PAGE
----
26 CFR § 301.7425-3 - Discharge of liens; special rules.

§ 301.7425-3 Discharge of liens; special rules.

(a) Notice of sale requirements -

(1) In general. Except in the case of the sale of perishable goods described in paragraph (c) of this section, a notice (as described in paragraph (d) of this section) of a nonjudicial sale shall be given, in writing by registered or certified mail or by personal service, not less than 25 days prior to the date of sale (determined under the provisions of § 301.7425-2(b)), to the Internal Revenue Service (IRS) official, office and address specified in IRS Publication 786, “Instructions for Preparing a Notice of Nonjudicial Sale of Property and Application for Consent to Sale,” or any successor publication. The relevant IRS publications may be downloaded from the IRS Internet site at http://www.irs.gov. Under this section, a notice of sale is not effective if it is given to an office other than the office listed in the relevant publication. The provisions of sections 7502 (relating to timely mailing treated as timely filing) and 7503 (relating to time for performance of acts where the last day falls on Saturday, Sunday, or a legal holiday) apply in the case of notices required to be made under this paragraph.

(2) Postponement of scheduled sale -

(i) Where notice of sale is given. In the event that notice of a sale is given in accordance with subparagraph (1) of this paragraph (a), with respect to a scheduled sale which is postponed to a later time or date, the seller of the property is required to give notice of the postponement to the IRS in the same manner as is required under local law with respect to other secured creditors. For example, assume that in State M local law requires that in the event of a postponement of a scheduled foreclosure sale of real property, an oral announcement of the postponement at the place and time of the scheduled sale constitutes sufficient notice to secured creditors of the postponement. Accordingly, if at the place and time of a scheduled sale in State M an oral announcement of the postponement is made, the Internal Revenue Service is considered to have notice of the postponement for the purpose of this subparagraph.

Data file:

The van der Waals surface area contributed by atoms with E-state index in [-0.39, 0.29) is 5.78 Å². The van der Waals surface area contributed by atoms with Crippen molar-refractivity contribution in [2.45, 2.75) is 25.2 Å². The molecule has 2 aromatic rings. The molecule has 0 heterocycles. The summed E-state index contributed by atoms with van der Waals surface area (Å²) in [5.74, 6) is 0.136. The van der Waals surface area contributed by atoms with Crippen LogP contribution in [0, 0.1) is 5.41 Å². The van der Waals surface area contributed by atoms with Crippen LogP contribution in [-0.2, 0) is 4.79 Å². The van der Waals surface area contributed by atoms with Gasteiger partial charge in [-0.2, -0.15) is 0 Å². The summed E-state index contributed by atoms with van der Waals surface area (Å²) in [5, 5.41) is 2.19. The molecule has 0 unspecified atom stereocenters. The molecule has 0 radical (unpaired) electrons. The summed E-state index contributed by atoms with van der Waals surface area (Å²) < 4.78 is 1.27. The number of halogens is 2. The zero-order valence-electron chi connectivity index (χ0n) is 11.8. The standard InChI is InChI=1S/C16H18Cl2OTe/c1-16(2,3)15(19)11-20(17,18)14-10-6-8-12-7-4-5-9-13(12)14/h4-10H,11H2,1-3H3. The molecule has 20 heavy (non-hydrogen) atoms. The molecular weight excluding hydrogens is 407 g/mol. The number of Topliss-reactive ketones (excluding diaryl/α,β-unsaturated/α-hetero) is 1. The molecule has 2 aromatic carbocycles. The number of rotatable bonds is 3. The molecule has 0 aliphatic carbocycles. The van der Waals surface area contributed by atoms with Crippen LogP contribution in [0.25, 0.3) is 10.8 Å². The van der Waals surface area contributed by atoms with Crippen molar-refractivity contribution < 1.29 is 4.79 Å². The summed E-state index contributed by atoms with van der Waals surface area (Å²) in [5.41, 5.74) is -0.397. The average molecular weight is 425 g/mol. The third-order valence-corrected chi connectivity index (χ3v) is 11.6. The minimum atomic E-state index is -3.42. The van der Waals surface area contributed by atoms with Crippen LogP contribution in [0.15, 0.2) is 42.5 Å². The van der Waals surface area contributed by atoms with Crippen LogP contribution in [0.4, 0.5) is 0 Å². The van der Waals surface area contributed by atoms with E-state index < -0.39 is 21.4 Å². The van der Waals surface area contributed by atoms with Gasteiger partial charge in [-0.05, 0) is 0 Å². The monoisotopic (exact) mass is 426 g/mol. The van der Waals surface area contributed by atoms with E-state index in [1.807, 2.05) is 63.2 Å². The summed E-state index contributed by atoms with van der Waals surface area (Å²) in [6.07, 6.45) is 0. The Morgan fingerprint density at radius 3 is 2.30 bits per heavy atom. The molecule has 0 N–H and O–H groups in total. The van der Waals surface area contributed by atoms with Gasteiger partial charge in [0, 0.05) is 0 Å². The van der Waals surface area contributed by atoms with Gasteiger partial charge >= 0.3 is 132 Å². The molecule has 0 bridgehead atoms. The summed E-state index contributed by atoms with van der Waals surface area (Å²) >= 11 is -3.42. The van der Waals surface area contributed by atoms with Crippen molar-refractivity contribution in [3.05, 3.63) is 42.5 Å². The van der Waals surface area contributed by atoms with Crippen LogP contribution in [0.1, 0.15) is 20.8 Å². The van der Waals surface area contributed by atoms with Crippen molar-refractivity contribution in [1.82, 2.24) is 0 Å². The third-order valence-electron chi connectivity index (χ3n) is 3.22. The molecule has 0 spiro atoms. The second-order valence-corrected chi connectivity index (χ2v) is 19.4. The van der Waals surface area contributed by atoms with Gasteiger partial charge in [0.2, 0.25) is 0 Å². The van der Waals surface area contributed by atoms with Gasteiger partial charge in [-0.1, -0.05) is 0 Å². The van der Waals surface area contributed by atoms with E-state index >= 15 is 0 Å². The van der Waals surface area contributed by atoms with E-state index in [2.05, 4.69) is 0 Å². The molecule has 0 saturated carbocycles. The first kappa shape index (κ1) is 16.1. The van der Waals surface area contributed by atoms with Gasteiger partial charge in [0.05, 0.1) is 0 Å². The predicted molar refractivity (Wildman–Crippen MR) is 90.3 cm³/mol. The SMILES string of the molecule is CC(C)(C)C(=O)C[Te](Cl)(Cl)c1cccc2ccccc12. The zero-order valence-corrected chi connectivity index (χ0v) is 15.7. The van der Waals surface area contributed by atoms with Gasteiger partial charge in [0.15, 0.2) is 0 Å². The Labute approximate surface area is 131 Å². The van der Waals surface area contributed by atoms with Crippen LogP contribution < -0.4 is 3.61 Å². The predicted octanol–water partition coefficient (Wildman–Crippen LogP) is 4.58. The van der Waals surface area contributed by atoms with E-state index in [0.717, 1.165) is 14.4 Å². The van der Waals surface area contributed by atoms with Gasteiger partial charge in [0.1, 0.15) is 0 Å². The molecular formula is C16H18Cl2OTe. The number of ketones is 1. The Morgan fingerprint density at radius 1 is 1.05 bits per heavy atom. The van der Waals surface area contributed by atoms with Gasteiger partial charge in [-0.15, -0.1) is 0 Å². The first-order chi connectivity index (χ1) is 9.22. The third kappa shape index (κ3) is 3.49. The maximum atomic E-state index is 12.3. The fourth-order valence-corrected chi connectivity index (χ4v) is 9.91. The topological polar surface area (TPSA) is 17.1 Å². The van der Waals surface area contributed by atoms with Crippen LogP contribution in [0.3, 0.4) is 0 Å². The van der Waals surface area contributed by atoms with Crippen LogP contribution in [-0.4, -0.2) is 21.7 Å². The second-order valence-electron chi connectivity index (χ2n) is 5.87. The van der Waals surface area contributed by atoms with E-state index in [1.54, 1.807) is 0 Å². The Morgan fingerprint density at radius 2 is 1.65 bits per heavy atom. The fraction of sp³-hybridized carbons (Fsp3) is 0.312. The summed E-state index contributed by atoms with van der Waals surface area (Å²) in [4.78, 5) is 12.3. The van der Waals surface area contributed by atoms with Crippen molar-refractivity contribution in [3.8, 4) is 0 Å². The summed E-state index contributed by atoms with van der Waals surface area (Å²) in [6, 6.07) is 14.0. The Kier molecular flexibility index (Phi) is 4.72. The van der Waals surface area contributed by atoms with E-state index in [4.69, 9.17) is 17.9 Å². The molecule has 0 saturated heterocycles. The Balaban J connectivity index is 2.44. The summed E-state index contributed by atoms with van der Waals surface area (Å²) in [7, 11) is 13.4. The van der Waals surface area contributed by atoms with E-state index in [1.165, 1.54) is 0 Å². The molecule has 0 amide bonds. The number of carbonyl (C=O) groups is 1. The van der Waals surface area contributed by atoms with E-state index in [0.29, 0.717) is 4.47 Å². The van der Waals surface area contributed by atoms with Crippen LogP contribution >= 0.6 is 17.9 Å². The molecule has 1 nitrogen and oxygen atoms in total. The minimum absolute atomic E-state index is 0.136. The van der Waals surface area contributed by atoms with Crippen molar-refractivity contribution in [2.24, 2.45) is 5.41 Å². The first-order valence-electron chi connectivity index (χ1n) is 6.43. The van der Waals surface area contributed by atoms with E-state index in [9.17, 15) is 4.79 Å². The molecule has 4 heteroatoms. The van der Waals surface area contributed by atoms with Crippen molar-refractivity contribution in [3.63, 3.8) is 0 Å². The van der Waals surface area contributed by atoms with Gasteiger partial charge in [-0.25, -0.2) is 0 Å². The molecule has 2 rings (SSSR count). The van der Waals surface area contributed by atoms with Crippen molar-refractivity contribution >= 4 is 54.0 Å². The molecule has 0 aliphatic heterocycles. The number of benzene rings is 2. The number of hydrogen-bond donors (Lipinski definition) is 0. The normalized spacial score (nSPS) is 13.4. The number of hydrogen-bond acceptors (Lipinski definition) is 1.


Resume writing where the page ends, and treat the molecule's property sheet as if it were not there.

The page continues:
(ii) Where notice of sale is not given. In the event that -

(A) Notice of a nonjudicial sale would not be required under subparagraph (1) of this paragraph (a), if the sale were held on the originally scheduled date,

(B) Because of a postponement of the scheduled sale, more than 30 days elapse between the originally scheduled date of the sale and the date of the sale, and

(C) A notice of lien with respect to the property to be sold is filed more than 30 days before the date of the sale, notice of the sale is required to be given to the IRS in accordance with the provisions of paragraph (a)(1) of this section. In any case in which notice of sale is required to be given with respect to a scheduled sale, and notice of the sale is not given, any postponement of the scheduled sale does not affect the rights of the United States under section 7425(b).

(iii) Examples. The provisions of subdivision (ii) of this subparagraph may be illustrated by the following examples:

Example 1.
A nonjudicial sale of Blackacre, belonging to A, a delinquent taxpayer, is scheduled for December 2, 1968. As no notice of lien is filed applicable to Blackacre more than 30 days before December 2, 1968, no notice of sale is given to the IRS. On December 2, 1968, the sale of Blackacre is postponed until January 15, 1969. A notice of lien with respect to Blackacre is properly filed on January 2, 1969. The sale of blackacre is held on January 15, 1969. Even though more than 30 days elapsed between the originally scheduled date of the sale (December 2, 1968) and the date of the sale (January 15, 1969), no notice of sale is required to be given to the IRS because the notice of lien was not filed more than 30 days before the date of the sale.
Example 2.
Assume the same facts as in example 1 except that a notice of lien is filed on November 29, 1968, in accordance with section 6323. Because more than 30 days elapsed between the originally scheduled date of the sale and the date of the sale, and the notice of lien is filed (on November 29, 1968) more than 30 days before the date of the sale (January 15, 1969), notice of the sale, in accordance with the provisions of subparagraph (1) of this paragraph, is required to be given to the distirct director.
Example 3.